KENTLAND, Ind. (WLFI) - The meteor that exploded over a Russian town yesterday is drawing a lot of attention around the world. While uncommon it's not unheard of for a meteorite to hit Earth. In fact, about 40 miles northwest of Lafayette in Kentland the remains of a meteorite impact are still present.
"It is, what most people don't know, the site of a world class impact crater," Purdue professor of Earth, Atmospheric and Planetary Science Jay Melosh said.
Melosh is talking about Kentland, Ind., a small town a lot of people in Indiana may not know about, but if you're a scientist Melosh said you've heard of the world famous Kentland crater.
Scientists estimate between 10,000 and 340 million years ago a meteorite, about a half mile in diameter, hit Earth near the small town in Newton County. What's most significant is that it's the first place scientists discovered characteristic fracture marks in the rock called shatter cones.
"These shatter cones were first discovered in the 1940s at Kentland and they indicate a presence of extra shock pressures and that means a meteor impact," Melosh said.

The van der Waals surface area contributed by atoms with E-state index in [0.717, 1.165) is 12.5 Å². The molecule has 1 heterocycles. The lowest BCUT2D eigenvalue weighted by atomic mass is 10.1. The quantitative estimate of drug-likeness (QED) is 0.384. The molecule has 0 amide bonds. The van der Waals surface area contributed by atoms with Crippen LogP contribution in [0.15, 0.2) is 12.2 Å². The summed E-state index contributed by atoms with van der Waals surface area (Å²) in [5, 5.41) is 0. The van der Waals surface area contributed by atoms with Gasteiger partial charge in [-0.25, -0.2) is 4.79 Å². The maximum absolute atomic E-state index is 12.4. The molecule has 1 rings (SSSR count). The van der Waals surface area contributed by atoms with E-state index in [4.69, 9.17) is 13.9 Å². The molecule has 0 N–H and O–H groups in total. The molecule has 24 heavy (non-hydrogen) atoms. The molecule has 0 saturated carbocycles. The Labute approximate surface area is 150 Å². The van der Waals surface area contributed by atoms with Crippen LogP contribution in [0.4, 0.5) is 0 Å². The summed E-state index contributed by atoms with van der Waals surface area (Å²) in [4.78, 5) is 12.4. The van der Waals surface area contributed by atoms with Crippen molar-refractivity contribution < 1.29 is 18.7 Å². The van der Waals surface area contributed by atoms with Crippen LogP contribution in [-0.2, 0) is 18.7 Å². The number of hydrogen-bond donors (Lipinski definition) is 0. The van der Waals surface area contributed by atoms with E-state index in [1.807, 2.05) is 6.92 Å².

The site is now a quarry where the unique rock structures are mined. It also serves as a place for researchers, students, and educators to learn about the unique shatter cones that can only be created by a meteorite impact.
Quarry Superintendent Roger Bohlinger says after 37 years at the plant he's use to seeing the unique rock layers, but when visitors come they're blown away.
"It's kind of a natural thing to see the rocks standing vertical, but when people come in here that haven't seen the structure that it is here, they're pretty much amazed with what forces it would take to actually disturb the Earth and do what it did," Bohlinger said.
So what would happen if a meteorite impact like the one in Kentland happened today?
"Although it wouldn't cause global extinction we might suffer global crop failures for a couple years from the dust raised and the change in climate caused by an impact that size and that would, for our current civilization, disrupt transport, there would be massive starvation," Melosh said. "It's conceivable that half the population of the world would die."
Luckily, Melosh says scientists expect one meteorite impact, like the size of the one in Kentland every 1 million years.
The quarry, owned by Rogers Group, is not open to the public, but Bohlinger said if you'd like to visit you can schedule a tour.
Governor Mike Pence and executives from Allegion announced Wednesday morning that the company will base its North American headquarters in Carmel, creating up to 100 new jobs by 2014.
The Indiana State Fire Marshal's Office wants residents to be aware of fire hazards involving Christmas trees and decorations during the holiday season.
An Indianapolis police officer's lawsuit against the original seller of the handgun later used to wound him might have to overcome a state law that gives gun sellers significant immunity.